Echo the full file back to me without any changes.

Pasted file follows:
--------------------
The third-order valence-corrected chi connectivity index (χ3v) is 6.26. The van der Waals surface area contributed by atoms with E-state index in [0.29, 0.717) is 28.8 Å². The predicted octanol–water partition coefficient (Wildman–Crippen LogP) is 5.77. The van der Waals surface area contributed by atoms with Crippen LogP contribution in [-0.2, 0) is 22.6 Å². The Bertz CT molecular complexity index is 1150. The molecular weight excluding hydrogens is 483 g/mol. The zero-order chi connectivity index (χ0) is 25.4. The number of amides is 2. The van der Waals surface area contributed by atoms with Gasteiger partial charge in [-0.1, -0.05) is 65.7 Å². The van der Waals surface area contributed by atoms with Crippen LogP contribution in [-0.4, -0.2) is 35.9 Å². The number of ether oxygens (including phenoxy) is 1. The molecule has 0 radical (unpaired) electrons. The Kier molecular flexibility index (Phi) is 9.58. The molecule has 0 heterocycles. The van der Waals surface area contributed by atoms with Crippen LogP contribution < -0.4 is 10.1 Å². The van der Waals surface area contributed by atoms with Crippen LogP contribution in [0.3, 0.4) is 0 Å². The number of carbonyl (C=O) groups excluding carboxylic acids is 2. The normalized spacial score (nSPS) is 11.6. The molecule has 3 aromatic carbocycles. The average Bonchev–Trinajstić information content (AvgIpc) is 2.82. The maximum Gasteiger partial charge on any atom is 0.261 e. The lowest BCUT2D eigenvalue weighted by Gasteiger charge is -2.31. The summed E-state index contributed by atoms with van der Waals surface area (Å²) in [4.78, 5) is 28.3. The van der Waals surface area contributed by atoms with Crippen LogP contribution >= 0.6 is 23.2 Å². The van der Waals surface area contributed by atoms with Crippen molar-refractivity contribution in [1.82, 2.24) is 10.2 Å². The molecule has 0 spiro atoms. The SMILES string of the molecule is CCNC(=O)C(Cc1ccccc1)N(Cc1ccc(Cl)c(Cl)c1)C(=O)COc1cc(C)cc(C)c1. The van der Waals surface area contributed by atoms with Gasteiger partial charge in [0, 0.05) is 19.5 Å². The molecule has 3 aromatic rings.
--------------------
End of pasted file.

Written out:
The third-order valence-corrected chi connectivity index (χ3v) is 6.26. The van der Waals surface area contributed by atoms with E-state index in [0.29, 0.717) is 28.8 Å². The predicted octanol–water partition coefficient (Wildman–Crippen LogP) is 5.77. The van der Waals surface area contributed by atoms with Crippen LogP contribution in [-0.2, 0) is 22.6 Å². The Bertz CT molecular complexity index is 1150. The molecular weight excluding hydrogens is 483 g/mol. The zero-order chi connectivity index (χ0) is 25.4. The number of amides is 2. The van der Waals surface area contributed by atoms with Gasteiger partial charge in [-0.1, -0.05) is 65.7 Å². The van der Waals surface area contributed by atoms with Crippen LogP contribution in [-0.4, -0.2) is 35.9 Å². The number of ether oxygens (including phenoxy) is 1. The molecule has 0 radical (unpaired) electrons. The Kier molecular flexibility index (Phi) is 9.58. The molecule has 0 heterocycles. The van der Waals surface area contributed by atoms with Crippen LogP contribution < -0.4 is 10.1 Å². The van der Waals surface area contributed by atoms with Crippen LogP contribution in [0.3, 0.4) is 0 Å². The number of carbonyl (C=O) groups excluding carboxylic acids is 2. The normalized spacial score (nSPS) is 11.6. The molecule has 3 aromatic carbocycles. The average Bonchev–Trinajstić information content (AvgIpc) is 2.82. The maximum Gasteiger partial charge on any atom is 0.261 e. The lowest BCUT2D eigenvalue weighted by Gasteiger charge is -2.31. The summed E-state index contributed by atoms with van der Waals surface area (Å²) in [4.78, 5) is 28.3. The van der Waals surface area contributed by atoms with Crippen LogP contribution >= 0.6 is 23.2 Å². The van der Waals surface area contributed by atoms with Crippen molar-refractivity contribution in [1.82, 2.24) is 10.2 Å². The molecule has 0 spiro atoms. The SMILES string of the molecule is CCNC(=O)C(Cc1ccccc1)N(Cc1ccc(Cl)c(Cl)c1)C(=O)COc1cc(C)cc(C)c1. The van der Waals surface area contributed by atoms with Gasteiger partial charge in [0, 0.05) is 19.5 Å². The molecule has 3 aromatic rings.